The Canadian government website has some resources on laws related to digital currency in Canada. In particular, digital currencies are treated and taxed as commodities under Canadian Income Law. See also section on Securities-related laws for Canada for more details about token sales laws, which has details on when a token might be considered a security or not. In general, Canada has taken a light approach towards the regulation of cryptocurrencies.
According to Canadian legal firm Aird Berlis, personal property security law in Canada, like its Income Law counterpart, does not include tokens in the definition of “money,” but rather treats them as “intangibles,” a classification that severely restricts their utility as a mainstream payment medium and as an asset that can easily be made the subject of a security interest.“ (Source)
Regulation for cryptocurrency exchanges has been passed in 2014, to enforce Anti-Money Laundering and Anti-Terrorist Financing laws. Details are here. Exchanges must register with the Financial Transactions and Reports Analysis Centre of Canada (FINTRAC) and will have a reporting burden to regulators for suspicious transactions, terrorist property transactions, and large cash transactions in excess of CAD$10,000. In addition, the exchange will have to investigate involvement of politically exposed peoples for transfers of CAD$100,000 or more and conduct risk assessments, as well as other events. Check the latest FINTRAC regulations for details.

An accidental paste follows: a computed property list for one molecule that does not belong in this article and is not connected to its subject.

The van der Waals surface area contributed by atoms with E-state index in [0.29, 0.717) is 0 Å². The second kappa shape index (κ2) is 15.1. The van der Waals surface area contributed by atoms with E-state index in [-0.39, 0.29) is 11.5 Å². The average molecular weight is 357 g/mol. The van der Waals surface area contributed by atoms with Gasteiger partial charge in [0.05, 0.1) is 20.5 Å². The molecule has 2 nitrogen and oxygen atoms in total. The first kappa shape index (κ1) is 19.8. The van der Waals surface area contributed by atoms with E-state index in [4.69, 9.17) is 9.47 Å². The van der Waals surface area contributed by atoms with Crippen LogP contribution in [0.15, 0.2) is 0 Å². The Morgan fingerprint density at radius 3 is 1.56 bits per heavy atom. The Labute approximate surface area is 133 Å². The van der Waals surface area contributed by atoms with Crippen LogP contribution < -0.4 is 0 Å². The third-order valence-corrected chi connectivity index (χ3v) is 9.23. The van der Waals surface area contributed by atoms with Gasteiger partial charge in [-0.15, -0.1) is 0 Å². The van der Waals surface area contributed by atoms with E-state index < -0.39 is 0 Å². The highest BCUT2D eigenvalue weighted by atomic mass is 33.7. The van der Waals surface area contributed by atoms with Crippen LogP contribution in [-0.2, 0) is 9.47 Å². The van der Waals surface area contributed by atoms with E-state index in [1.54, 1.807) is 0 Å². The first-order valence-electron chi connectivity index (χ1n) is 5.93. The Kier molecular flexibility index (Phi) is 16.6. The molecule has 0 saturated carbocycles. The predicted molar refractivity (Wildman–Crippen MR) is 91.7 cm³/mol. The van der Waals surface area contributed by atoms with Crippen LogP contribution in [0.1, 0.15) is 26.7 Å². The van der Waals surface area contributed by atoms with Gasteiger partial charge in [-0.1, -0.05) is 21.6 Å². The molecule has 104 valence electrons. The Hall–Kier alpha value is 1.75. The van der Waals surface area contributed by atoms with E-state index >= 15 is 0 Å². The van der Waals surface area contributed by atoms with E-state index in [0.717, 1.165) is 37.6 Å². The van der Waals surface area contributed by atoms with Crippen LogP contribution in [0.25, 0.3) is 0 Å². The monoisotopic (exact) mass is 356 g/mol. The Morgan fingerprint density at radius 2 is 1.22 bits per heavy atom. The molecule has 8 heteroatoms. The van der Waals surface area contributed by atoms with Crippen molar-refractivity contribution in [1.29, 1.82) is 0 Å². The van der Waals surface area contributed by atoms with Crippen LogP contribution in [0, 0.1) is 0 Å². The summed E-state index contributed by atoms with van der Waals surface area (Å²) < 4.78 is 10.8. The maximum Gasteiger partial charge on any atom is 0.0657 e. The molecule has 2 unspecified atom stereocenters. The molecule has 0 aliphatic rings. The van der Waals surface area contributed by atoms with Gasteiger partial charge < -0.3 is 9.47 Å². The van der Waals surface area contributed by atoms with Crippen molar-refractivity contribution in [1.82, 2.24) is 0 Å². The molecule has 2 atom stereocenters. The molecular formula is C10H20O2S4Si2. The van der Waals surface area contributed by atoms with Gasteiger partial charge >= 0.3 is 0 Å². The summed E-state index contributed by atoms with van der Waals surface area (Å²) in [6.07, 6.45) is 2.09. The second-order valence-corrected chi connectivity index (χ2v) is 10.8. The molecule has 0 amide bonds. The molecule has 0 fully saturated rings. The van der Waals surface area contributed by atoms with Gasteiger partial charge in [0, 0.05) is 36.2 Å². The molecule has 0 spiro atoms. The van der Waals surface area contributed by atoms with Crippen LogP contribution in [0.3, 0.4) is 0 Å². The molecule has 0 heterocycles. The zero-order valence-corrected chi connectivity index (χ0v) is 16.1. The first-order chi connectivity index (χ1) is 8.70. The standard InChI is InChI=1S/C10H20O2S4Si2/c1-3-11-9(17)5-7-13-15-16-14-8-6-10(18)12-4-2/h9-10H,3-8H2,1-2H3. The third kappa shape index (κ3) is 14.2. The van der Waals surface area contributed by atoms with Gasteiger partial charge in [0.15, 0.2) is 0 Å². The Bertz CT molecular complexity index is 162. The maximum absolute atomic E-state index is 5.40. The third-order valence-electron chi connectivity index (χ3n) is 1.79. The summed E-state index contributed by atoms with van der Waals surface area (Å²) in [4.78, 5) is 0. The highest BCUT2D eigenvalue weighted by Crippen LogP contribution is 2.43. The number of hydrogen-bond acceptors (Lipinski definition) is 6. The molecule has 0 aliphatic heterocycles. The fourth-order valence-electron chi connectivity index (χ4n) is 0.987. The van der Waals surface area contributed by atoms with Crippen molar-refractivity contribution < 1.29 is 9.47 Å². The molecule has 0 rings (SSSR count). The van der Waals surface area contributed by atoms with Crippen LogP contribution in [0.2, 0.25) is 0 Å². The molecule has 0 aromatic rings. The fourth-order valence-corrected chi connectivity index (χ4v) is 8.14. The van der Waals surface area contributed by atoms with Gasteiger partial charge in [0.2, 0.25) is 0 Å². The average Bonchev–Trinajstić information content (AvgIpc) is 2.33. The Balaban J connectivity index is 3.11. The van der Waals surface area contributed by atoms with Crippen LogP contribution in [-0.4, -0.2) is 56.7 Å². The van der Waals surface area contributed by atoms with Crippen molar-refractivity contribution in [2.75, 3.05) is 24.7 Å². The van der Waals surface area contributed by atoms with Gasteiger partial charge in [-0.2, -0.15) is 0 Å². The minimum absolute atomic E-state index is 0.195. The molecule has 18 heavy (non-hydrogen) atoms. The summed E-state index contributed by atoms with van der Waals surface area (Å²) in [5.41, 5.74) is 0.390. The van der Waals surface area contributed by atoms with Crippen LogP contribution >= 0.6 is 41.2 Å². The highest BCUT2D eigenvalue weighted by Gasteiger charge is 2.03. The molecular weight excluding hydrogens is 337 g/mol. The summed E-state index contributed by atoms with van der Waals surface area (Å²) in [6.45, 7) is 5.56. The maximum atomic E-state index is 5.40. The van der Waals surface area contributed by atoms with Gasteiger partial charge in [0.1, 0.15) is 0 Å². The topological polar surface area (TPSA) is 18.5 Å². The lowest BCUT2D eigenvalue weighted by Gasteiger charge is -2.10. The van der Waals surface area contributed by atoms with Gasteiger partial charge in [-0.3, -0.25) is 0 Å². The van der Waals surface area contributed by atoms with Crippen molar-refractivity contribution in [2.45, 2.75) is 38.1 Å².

Canada has a regulatory sandbox initiative which started in 2017. It seeks to support fintech businesses offering innovative products and services in Canada, allowing firms to obtain certain exemptions from securities law in Canada in a process faster than the normal application. A fintech business is encouraged to contact the securities regulatory authority in the jurisdiction where its head office is located to learn more about the sandbox. The contact information is on this site.
In Canada, as in many other jurisdictions in the world, recognition is given to electronic signatures. In the Canadian Personal Information Protection and Electronic Documents Act (PIPEDA), an electronic signature as “a signature that consists of one or more letters, characters, numbers or other symbols in digital form incorporated in, attached to or associated with an electronic document.” However not all documents qualify for the use of electronic signatures, including wills, negotiable instruments and land transfers. (Source)
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